aa Freyja ¯\_(ツ)_/¯

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    I still believe a SSD for at least your system files is a good idea. After my sister went through 3 regular hard drives in 6 months because they kept dying, she would have loved a SSD for her important stuff.
     
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  12. Xi.Cynx

    aa Xi.Cynx Former Alias: †Blade†

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    3 Hard Drives in 6 Months! They had to of not been mounted incorrectly or just a bad brand/batch. I have only had 2 regular HDD go bad on me in the past 5 years. :closedeyes:

    Maxtor = Fail
    Hitachi = Fail
    Toshiba = Fail
    Seagate = Aiight
    IBM = Aiight
    Western Digital = Great
    Samsung = Great
     
    Last edited: Apr 9, 2011
  13. Freyja

    aa Freyja ¯\_(ツ)_/¯

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    They where mounted by the factory, and they where whatever apple uses, I believe it was samsung.
     
  14. Boylee

    aa Boylee pew pew pew

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    You were right btw Rexy, me calling it an i7 was erroneous.

    Pretty much everything Blade has said is spot on but I still recommend an intel i5 2500k over anything else.

    Quote from here:

     
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  15. Rexy

    aa Rexy The Kwisatz Haderach

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    Thanks for all the thoughts guys, everyone brings very legitimate points to the table. I'll comb over everything before I make my final choices. I'm leaning toward the i5 2500k, but I still haven't made up my mind yet.
     
  16. What Is Schwa

    What Is Schwa L6: Sharp Member

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    Man I'm sick of buying power supplies. Every few years I throw down $100+ on a super fancy ass power supply and the next time I go to upgrade my system it is somehow outdated: Connectors aren't the right style for the hard drive or mobo, or some other wankery.

    I used to justify it by telling myself the price was worth it because I'd have it forever. That sure as shit isn't true. My next purchase is going to be on the ass end side of crapville.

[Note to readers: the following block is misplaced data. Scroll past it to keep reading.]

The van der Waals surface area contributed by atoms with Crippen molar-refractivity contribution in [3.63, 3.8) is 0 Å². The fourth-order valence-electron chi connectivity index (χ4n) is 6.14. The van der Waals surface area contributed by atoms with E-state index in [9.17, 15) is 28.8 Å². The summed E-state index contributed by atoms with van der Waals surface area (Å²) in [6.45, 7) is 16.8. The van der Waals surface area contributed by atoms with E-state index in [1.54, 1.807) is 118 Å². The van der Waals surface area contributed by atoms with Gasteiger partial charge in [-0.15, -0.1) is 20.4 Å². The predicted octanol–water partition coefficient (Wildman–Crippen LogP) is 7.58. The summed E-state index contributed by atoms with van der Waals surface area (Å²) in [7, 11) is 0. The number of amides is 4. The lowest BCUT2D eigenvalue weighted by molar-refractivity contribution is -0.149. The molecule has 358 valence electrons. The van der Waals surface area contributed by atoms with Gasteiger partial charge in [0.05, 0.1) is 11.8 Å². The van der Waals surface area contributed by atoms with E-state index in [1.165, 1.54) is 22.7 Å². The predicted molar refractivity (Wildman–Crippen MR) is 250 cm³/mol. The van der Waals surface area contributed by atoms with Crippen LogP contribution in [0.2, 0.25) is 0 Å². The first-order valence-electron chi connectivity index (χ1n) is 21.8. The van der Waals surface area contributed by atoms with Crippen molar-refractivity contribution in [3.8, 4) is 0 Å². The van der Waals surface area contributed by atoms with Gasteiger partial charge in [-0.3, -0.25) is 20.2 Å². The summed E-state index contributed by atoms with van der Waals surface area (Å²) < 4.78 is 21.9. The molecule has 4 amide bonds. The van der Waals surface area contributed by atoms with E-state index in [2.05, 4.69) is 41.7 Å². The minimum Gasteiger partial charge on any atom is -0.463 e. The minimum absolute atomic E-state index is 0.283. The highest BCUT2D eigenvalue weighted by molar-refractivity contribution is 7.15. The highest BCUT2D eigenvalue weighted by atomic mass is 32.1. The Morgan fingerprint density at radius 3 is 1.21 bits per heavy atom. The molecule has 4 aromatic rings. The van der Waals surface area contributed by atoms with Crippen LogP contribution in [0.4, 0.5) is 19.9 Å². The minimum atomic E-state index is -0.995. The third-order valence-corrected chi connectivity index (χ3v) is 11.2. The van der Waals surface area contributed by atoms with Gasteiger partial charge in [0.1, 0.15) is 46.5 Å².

17. grazr

    aa grazr Old Man Mutant Ninja Turtle

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    Whilst i share that pain i try not to complain because i only update every 5 years, which on a technological time scale is OLD and salvaging gear would only mean parts of my computer wouldn't be compatable with the demands of current software.

    Think of it this way, getting a quality PSU means you can upgrade pieces of your hardware "as you go", for say a new GFX card (that would inevitably require more power) if your old one croaks (factories will often give you the opportunity to upgrade with store credit as an alternative to replacement), or an additional HD and not worry about hitting your voltage limit. Not so many years down the line; expecting something to last forever is silly and 5-6 years is a reasonable time scale for updating for someone on a budget, but they should expect to upgrade everything bar maybe a previously top of the range processor and still working HD's.

    Buying a PSU that did more than it's job instead of one that simply did what was necassery meant i could throw in a second HD when i needed/wanted to, or a second GFX card and run it in SLi for next gen games.
     
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    Last edited: Apr 10, 2011
  18. Freyja

    aa Freyja ¯\_(ツ)_/¯

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    Go for a modular PSU. It helped so much in my build this morning. You can take out cables you don't need which is extremely useful.
    Also, the i5 2500K is amazing. I don't see why you'd use anything other than that, the extra $100 or so for the i7 2600K won't get you anything. The i5 beats the i7 in most of the gaming benchmarks anyway. And no games use hyper threading.

    And my SSD loads stuff really fast!
     
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    Last edited: Apr 10, 2011
  19. Boylee

    aa Boylee pew pew pew

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    This is the advantage of buying a quality, modular PSU, you just need new cables if power connectors get updated.
     
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  20. Rexy

    aa Rexy The Kwisatz Haderach